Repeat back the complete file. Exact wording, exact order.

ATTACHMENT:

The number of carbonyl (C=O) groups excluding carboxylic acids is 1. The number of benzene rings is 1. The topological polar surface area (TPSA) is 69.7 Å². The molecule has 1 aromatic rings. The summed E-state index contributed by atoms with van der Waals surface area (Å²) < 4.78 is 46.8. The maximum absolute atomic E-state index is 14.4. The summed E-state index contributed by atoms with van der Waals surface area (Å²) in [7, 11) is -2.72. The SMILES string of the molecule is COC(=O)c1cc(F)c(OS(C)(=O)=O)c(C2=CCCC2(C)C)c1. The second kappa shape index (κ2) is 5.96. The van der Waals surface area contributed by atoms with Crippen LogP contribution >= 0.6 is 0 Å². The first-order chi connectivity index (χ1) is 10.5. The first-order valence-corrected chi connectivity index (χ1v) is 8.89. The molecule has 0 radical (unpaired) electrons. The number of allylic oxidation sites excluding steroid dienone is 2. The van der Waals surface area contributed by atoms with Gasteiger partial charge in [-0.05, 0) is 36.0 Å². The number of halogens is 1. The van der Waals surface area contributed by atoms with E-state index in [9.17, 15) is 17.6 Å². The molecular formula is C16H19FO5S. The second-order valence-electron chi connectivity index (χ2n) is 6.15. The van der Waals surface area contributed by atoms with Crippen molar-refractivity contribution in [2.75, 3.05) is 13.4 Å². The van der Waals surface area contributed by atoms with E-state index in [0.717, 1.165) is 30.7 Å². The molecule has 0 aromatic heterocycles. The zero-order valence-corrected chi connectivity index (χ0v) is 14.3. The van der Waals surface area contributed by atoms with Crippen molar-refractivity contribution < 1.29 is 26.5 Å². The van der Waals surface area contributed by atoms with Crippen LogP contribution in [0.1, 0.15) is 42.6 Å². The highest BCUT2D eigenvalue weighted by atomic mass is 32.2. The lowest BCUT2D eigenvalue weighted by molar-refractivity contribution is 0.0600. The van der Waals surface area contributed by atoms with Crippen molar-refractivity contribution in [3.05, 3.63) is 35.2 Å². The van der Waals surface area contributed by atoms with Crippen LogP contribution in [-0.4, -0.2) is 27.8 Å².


The number of carbonyl (C=O) groups excluding carboxylic acids is 1. The number of benzene rings is 1. The topological polar surface area (TPSA) is 69.7 Å². The molecule has 1 aromatic rings. The summed E-state index contributed by atoms with van der Waals surface area (Å²) < 4.78 is 46.8. The maximum absolute atomic E-state index is 14.4. The summed E-state index contributed by atoms with van der Waals surface area (Å²) in [7, 11) is -2.72. The SMILES string of the molecule is COC(=O)c1cc(F)c(OS(C)(=O)=O)c(C2=CCCC2(C)C)c1. The second kappa shape index (κ2) is 5.96. The van der Waals surface area contributed by atoms with Crippen LogP contribution >= 0.6 is 0 Å². The first-order chi connectivity index (χ1) is 10.5. The first-order valence-corrected chi connectivity index (χ1v) is 8.89. The molecule has 0 radical (unpaired) electrons. The number of allylic oxidation sites excluding steroid dienone is 2. The van der Waals surface area contributed by atoms with Gasteiger partial charge in [-0.05, 0) is 36.0 Å². The number of halogens is 1. The van der Waals surface area contributed by atoms with E-state index in [9.17, 15) is 17.6 Å². The molecular formula is C16H19FO5S. The second-order valence-electron chi connectivity index (χ2n) is 6.15. The van der Waals surface area contributed by atoms with Crippen molar-refractivity contribution in [2.75, 3.05) is 13.4 Å². The van der Waals surface area contributed by atoms with E-state index in [0.717, 1.165) is 30.7 Å². The molecule has 0 aromatic heterocycles. The zero-order valence-corrected chi connectivity index (χ0v) is 14.3. The van der Waals surface area contributed by atoms with Crippen molar-refractivity contribution < 1.29 is 26.5 Å². The van der Waals surface area contributed by atoms with Crippen LogP contribution in [0.1, 0.15) is 42.6 Å². The highest BCUT2D eigenvalue weighted by atomic mass is 32.2. The lowest BCUT2D eigenvalue weighted by molar-refractivity contribution is 0.0600. The van der Waals surface area contributed by atoms with Crippen molar-refractivity contribution in [3.05, 3.63) is 35.2 Å². The van der Waals surface area contributed by atoms with Crippen LogP contribution in [-0.4, -0.2) is 27.8 Å².